The mere mention of a root canal therapy is enough to send some people into anxiety attacks; images of severely painful and excruciating dental procedures may come to mind, which may even lead to patients avoiding root canal therapy altogether even if the treatment may be their only chance to save their teeth. Getting to know the complete truth about a number of root canal therapy myths will hopefully help you in deciding to get the root canal therapy you need while you still have a chance to save your teeth.
Myth Number 1: Root Canals are Painful
A root canal therapy is done to alleviate the pain that is being caused by: a tooth that has been damaged (causing the root to be exposed and to feel pain), an infected tooth pulp, or a nerve or root that is slowly dying. The impression that a root canal therapy causes excruciating pain may have come from the methods used in earlier years to perform root canal therapies which are a far cry from the advanced methods being used in present times.
The impression of a painful root canal therapy may also be intensified when a patient comes in for the procedure experiencing severe pain from the affected tooth; the anxiety and apprehension over the tooth and the procedure may contribute to the actual sensations felt. However, most people who have had root canal therapies state that they did not feel any pain or discomfort during the procedure, which actually led them to feel better afterwards.
Myth Number 2: A Root Canal Therapy Involves a Lot of Dental Appointments
The thought of going through a number of uncomfortable dental appointments has wrongly been associated with a root canal therapy. In reality, the root canal therapy can actually be done and completed in one or two dental appointments; the number of appointments needed to complete the root canal therapy will depend on: the difficulty of the root canal treatment, the severity of the infection of the affected tooth/root, and the need for an endodontist (a root canal specialist) to be called to oversee the treatment.
Myth Number 3: Root Canals Cause Illnesses
Some people think that having a root canal therapy can lead to exposure to bacteria that can cause serious illnesses such as arthritis, heart diseases or kidney diseases. This myth may have started with a study conducted by Weston Price, spanning the years from 1910 to 1930 information that have been written almost a century ago. Modern studies and researches were attempted to provide more concrete proof that root canals do cause serious illnesses these studies have all been unsuccessful. The fact is, bacteria that can cause illnesses can always be found in the mouth; without proper oral hygiene and dental health care, these bacteria can lead to serious illnesses even without a root canal therapy.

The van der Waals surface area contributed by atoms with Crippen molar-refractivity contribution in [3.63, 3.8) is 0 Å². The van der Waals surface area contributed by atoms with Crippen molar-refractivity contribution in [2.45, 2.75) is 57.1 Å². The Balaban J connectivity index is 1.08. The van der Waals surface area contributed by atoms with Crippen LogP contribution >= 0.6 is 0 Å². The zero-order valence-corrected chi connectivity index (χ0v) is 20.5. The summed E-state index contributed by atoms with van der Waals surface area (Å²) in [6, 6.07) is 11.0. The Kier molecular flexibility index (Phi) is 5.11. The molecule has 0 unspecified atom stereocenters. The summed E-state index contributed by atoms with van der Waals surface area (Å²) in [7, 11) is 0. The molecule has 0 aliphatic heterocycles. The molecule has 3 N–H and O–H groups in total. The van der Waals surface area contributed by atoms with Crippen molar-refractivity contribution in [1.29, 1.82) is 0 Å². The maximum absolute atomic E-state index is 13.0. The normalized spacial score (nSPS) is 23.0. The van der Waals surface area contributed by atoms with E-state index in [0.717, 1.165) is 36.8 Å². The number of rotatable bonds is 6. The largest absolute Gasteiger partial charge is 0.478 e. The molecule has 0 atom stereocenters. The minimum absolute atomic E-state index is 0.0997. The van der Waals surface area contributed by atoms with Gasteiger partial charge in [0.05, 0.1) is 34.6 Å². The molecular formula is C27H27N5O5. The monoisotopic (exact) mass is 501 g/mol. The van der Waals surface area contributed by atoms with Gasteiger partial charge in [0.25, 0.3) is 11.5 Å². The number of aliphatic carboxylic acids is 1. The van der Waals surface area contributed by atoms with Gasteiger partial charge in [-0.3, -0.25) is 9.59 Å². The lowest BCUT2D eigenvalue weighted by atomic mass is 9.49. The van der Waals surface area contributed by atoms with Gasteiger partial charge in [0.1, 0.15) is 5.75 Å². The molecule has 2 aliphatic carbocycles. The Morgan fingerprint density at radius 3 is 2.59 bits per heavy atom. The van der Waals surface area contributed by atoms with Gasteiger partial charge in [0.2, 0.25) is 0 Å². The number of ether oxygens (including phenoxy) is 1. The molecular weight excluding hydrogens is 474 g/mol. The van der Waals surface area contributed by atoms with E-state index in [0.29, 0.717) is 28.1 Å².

Myth Number 4: Pregnant Women Should Not Have Root Canals
The myth that pregnant women shouldnt have root canals stems from the need for X-rays before the actual root canal treatment. Dentists will naturally exercise the necessary precautions to avoid exposing a pregnant woman to the potentially hazardous (to the unborn child) effects of radiation; a lead apron can be used to protect the unborn child if a pregnant woman needs to have the X-rays before having the root canal treatment. With the necessary precautions put into place, there is no reason for a pregnant woman to avoid having a root canal therapy especially if it means having better oral health.
Myth Number 5: Tooth Extraction is Better than Root Canal
The myth about tooth extractions being better than root canals may be connected to the myth about the severe pain caused by the root canal therapy. Although a tooth extraction may take a shorter amount of time to complete, it can lead to a gap where the extracted tooth was positioned; the gap can cause the surrounding teeth to shift, leading to crooked teeth that may be difficult to properly clean. Saving the tooth by root canal is always a better option than losing it to tooth extraction.
Myth Number 6: Benefits of Root Canal Therapy Do not Last Long
This myth is believed to have originated from patients who experienced breaking their tooth a few months after having a successful root canal treatment. Removal of the nerve eliminates the blood flow in the interior part of the tooth, causing it to become brittle and prone to breakage; this is the reason why a dental crown is needed to complement a successful root canal therapy. The dental crown ensures that the benefits of a root canal therapy will last for a really long time.